The beauty behind repeated listening is the opportunity to redefine one's reactions after the first encounter. And when a subsequent recording of the piece is involved, then the redefinition can become, quite frankly, even more awesome of the experience. That is the case here; the encountering that is more rewarding and gripping than I could've possibly anticipate and Botstein with the London Symphony Orchestra under the excellently engineered Telarc recording made that possible. This album will be a revelation for quite some time to come.
The first recording of Popov's First Symphony that grew on me since 1996 is the Olympia's re-issued 1989 recording featuring Gennady Provatorov and the Moscow State Symphony Orchestra (no, not the same orchestra that's on Naxos). What I like about Provatorov's take is his overall emotional punch, the impact that grips the listener to one's core. The piercing, schizophrenic opening is a great example of this; the opening that is as frightening and powerful as ever under his hands. But the ensuing development has that sense of paranoiac anxiety that even Myaskovsky can relate to in his Sixth. Provatorov, quite a master of shaping and tone painting brings out the solemn quality of the slow section to full effects. But listen to how explosive that section becomes at 5'13" as the schizophrenia becomes even more pronounced and fateful. The climax at 14'58" is exemplary under his hands, effectively poignant and anguished, but also defiant. This is, like Myaskovsky's Thirteenth (1932), the despondency at its most compellingness.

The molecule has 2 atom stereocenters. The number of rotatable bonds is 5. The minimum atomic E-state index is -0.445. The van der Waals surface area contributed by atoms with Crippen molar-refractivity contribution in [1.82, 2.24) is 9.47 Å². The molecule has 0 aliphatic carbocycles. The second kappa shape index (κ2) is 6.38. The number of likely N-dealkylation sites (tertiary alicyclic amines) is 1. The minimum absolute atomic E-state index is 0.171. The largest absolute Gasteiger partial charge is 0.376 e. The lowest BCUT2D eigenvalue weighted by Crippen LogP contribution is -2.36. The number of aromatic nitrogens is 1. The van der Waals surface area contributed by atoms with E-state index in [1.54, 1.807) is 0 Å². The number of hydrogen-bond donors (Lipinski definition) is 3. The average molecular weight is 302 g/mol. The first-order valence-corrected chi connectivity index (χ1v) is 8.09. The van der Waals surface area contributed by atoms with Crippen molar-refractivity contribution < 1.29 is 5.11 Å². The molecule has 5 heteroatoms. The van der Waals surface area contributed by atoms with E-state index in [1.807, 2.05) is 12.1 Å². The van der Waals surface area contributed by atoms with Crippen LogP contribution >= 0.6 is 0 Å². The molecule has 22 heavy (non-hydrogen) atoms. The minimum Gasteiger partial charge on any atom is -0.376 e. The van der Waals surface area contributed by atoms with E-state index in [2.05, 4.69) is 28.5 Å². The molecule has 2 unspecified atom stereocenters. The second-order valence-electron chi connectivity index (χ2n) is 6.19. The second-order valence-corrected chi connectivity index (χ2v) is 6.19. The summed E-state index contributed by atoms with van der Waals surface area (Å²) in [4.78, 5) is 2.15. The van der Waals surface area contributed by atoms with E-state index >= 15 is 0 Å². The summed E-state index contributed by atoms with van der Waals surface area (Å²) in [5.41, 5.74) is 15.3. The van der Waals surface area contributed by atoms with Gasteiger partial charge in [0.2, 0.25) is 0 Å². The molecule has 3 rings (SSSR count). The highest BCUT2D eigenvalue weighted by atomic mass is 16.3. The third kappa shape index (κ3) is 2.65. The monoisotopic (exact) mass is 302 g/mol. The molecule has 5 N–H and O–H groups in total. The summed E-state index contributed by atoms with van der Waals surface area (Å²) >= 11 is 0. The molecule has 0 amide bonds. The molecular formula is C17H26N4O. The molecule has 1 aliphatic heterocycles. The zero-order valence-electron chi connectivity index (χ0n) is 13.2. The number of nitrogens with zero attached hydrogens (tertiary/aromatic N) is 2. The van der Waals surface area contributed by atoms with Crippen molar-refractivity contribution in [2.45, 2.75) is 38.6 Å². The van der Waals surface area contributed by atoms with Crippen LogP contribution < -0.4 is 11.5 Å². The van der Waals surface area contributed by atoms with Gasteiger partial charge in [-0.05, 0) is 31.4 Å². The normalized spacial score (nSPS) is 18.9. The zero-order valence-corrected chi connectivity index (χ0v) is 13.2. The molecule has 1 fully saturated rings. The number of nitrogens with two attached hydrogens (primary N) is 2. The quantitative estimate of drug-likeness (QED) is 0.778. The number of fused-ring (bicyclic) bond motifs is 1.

Botstein, however, very much like his April 11th, 2003 performance with the American Symphony Orchestra in New York (which happened to be the US premiere of the work), goes much deeper. His tempi is more grander and majestic, but hardly with less than emotionally penetrating. Take the development after the initial outburst, the way he becomes more analytical in the psychology behind the music and the man. And the tone painting especially by the London Symphony (brass and percussion sections in particular) is more successful in bringing out the fear yet the uncertainty behind the work (listen how the brass and bass drum portray of primitiveness of fear at 2'18"). Botstein's treatment of the slow section is even more mystifying and elusive than Provatorov's, yet hardly with less impact particularly when the section heats up. But Botstein's take on the elaborate central development is likewise deeply analytical and emotional as well, especially when during the climax at 15'36", the sense of defiance gives way to feelings of pure anguish & Dies irae in majestic proportions. Remarkable stuff here as in the lyrical Largo movement, where, again Botstein is more emotionally penetrating than Provatorov. The movement is lyrical, but not so as clear-cutting as one might expect. With Botstein, the sense of inner loss and contemplation are even more conspicuous, and when the music becomes more emotionally charged, the agitation and poignancy of anguish remain. But the movement retains its humaneness and humility, whereas the finale affirms hope for mankind. Jovial and hopeful the finale is in Provatorov's rendition, the sense of victory and hope is more harder earned under Botstein (and again the brass and percussion bring forth more of the schizophrenic nature of the first movement, a reminder that the reality of Stalinism remained though the will to live remained also). With that all said and done, Provatorov defines standards and expectations of the piece. Botstein re-defines them.